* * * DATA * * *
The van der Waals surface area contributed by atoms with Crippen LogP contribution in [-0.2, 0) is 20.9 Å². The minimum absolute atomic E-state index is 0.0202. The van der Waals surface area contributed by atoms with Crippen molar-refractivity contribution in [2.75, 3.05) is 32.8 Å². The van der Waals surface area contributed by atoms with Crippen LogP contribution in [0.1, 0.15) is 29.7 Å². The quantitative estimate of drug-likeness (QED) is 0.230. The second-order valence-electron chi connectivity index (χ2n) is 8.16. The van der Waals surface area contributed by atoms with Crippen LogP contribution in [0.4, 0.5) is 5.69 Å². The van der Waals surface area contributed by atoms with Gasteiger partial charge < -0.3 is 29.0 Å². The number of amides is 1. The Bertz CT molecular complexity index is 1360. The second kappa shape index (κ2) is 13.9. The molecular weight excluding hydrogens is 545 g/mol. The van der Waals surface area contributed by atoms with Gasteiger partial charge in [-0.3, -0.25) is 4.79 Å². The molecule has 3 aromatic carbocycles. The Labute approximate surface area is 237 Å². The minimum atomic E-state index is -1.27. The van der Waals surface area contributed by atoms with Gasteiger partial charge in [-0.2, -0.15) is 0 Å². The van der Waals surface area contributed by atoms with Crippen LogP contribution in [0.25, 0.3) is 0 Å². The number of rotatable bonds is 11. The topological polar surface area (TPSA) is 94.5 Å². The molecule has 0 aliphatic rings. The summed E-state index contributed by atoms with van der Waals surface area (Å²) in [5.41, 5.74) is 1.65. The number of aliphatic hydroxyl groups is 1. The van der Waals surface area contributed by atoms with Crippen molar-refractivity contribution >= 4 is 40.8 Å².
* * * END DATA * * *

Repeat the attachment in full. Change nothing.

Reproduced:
The van der Waals surface area contributed by atoms with Crippen LogP contribution in [-0.2, 0) is 20.9 Å². The minimum absolute atomic E-state index is 0.0202. The van der Waals surface area contributed by atoms with Crippen molar-refractivity contribution in [2.75, 3.05) is 32.8 Å². The van der Waals surface area contributed by atoms with Crippen LogP contribution in [0.1, 0.15) is 29.7 Å². The quantitative estimate of drug-likeness (QED) is 0.230. The second-order valence-electron chi connectivity index (χ2n) is 8.16. The van der Waals surface area contributed by atoms with Crippen LogP contribution in [0.4, 0.5) is 5.69 Å². The van der Waals surface area contributed by atoms with Gasteiger partial charge < -0.3 is 29.0 Å². The number of amides is 1. The Bertz CT molecular complexity index is 1360. The second kappa shape index (κ2) is 13.9. The molecular weight excluding hydrogens is 545 g/mol. The van der Waals surface area contributed by atoms with Gasteiger partial charge in [-0.3, -0.25) is 4.79 Å². The molecule has 3 aromatic carbocycles. The Labute approximate surface area is 237 Å². The minimum atomic E-state index is -1.27. The van der Waals surface area contributed by atoms with Gasteiger partial charge in [-0.2, -0.15) is 0 Å². The van der Waals surface area contributed by atoms with Crippen LogP contribution in [0.25, 0.3) is 0 Å². The number of rotatable bonds is 11. The topological polar surface area (TPSA) is 94.5 Å². The molecule has 0 aliphatic rings. The summed E-state index contributed by atoms with van der Waals surface area (Å²) in [5.41, 5.74) is 1.65. The number of aliphatic hydroxyl groups is 1. The van der Waals surface area contributed by atoms with Crippen molar-refractivity contribution >= 4 is 40.8 Å².